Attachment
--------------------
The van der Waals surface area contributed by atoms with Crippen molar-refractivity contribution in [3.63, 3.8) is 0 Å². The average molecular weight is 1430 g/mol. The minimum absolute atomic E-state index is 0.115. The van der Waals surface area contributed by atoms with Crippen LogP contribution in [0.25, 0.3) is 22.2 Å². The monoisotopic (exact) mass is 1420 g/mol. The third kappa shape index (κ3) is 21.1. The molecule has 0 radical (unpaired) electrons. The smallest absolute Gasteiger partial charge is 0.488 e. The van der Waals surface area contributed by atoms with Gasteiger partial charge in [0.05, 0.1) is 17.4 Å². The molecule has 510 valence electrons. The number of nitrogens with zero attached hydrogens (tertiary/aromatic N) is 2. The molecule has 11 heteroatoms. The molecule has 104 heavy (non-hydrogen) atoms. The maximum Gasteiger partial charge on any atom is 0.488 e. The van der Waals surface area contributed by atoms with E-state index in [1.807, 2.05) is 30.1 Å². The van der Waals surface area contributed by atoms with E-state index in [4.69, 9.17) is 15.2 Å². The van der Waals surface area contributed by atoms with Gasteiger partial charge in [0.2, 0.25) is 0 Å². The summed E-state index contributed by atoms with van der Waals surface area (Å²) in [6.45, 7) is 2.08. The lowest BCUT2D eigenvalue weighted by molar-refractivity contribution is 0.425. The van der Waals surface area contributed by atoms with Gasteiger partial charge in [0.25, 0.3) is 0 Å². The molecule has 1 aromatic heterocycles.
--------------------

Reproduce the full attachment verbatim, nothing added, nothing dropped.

The van der Waals surface area contributed by atoms with Crippen molar-refractivity contribution in [3.63, 3.8) is 0 Å². The average molecular weight is 1430 g/mol. The minimum absolute atomic E-state index is 0.115. The van der Waals surface area contributed by atoms with Crippen LogP contribution in [0.25, 0.3) is 22.2 Å². The monoisotopic (exact) mass is 1420 g/mol. The third kappa shape index (κ3) is 21.1. The molecule has 0 radical (unpaired) electrons. The smallest absolute Gasteiger partial charge is 0.488 e. The van der Waals surface area contributed by atoms with Gasteiger partial charge in [0.05, 0.1) is 17.4 Å². The molecule has 510 valence electrons. The number of nitrogens with zero attached hydrogens (tertiary/aromatic N) is 2. The molecule has 11 heteroatoms. The molecule has 104 heavy (non-hydrogen) atoms. The maximum Gasteiger partial charge on any atom is 0.488 e. The van der Waals surface area contributed by atoms with E-state index in [1.807, 2.05) is 30.1 Å². The van der Waals surface area contributed by atoms with E-state index in [4.69, 9.17) is 15.2 Å². The van der Waals surface area contributed by atoms with Gasteiger partial charge in [0.2, 0.25) is 0 Å². The summed E-state index contributed by atoms with van der Waals surface area (Å²) in [6.45, 7) is 2.08. The lowest BCUT2D eigenvalue weighted by molar-refractivity contribution is 0.425. The van der Waals surface area contributed by atoms with Gasteiger partial charge in [0.25, 0.3) is 0 Å². The molecule has 1 aromatic heterocycles.